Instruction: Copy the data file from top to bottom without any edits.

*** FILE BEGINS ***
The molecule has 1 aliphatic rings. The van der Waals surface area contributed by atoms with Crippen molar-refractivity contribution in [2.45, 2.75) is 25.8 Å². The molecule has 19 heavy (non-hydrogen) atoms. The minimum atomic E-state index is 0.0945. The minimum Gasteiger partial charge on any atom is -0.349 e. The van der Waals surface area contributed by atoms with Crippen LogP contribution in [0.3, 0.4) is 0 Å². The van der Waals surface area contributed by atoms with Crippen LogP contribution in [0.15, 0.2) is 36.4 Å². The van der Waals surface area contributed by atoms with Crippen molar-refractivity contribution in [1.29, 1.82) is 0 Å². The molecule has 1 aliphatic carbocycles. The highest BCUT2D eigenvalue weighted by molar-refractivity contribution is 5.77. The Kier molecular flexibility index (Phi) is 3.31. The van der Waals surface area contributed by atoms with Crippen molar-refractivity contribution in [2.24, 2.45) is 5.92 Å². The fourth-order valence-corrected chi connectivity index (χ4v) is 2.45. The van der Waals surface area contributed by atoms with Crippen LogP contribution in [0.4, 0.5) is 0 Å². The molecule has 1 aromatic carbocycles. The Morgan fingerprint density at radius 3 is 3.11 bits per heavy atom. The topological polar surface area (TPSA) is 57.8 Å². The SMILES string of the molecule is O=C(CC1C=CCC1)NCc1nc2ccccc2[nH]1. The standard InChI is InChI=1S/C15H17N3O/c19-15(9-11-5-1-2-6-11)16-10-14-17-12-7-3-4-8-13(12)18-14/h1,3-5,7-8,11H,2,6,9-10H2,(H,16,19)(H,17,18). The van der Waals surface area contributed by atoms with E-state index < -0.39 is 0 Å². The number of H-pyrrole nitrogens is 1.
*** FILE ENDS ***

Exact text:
The molecule has 1 aliphatic rings. The van der Waals surface area contributed by atoms with Crippen molar-refractivity contribution in [2.45, 2.75) is 25.8 Å². The molecule has 19 heavy (non-hydrogen) atoms. The minimum atomic E-state index is 0.0945. The minimum Gasteiger partial charge on any atom is -0.349 e. The van der Waals surface area contributed by atoms with Crippen LogP contribution in [0.3, 0.4) is 0 Å². The van der Waals surface area contributed by atoms with Crippen LogP contribution in [0.15, 0.2) is 36.4 Å². The van der Waals surface area contributed by atoms with Crippen molar-refractivity contribution in [1.29, 1.82) is 0 Å². The molecule has 1 aliphatic carbocycles. The highest BCUT2D eigenvalue weighted by molar-refractivity contribution is 5.77. The Kier molecular flexibility index (Phi) is 3.31. The van der Waals surface area contributed by atoms with Crippen molar-refractivity contribution in [2.24, 2.45) is 5.92 Å². The fourth-order valence-corrected chi connectivity index (χ4v) is 2.45. The van der Waals surface area contributed by atoms with Crippen LogP contribution in [0.4, 0.5) is 0 Å². The molecule has 1 aromatic carbocycles. The Morgan fingerprint density at radius 3 is 3.11 bits per heavy atom. The topological polar surface area (TPSA) is 57.8 Å². The SMILES string of the molecule is O=C(CC1C=CCC1)NCc1nc2ccccc2[nH]1. The standard InChI is InChI=1S/C15H17N3O/c19-15(9-11-5-1-2-6-11)16-10-14-17-12-7-3-4-8-13(12)18-14/h1,3-5,7-8,11H,2,6,9-10H2,(H,16,19)(H,17,18). The van der Waals surface area contributed by atoms with E-state index < -0.39 is 0 Å². The number of H-pyrrole nitrogens is 1.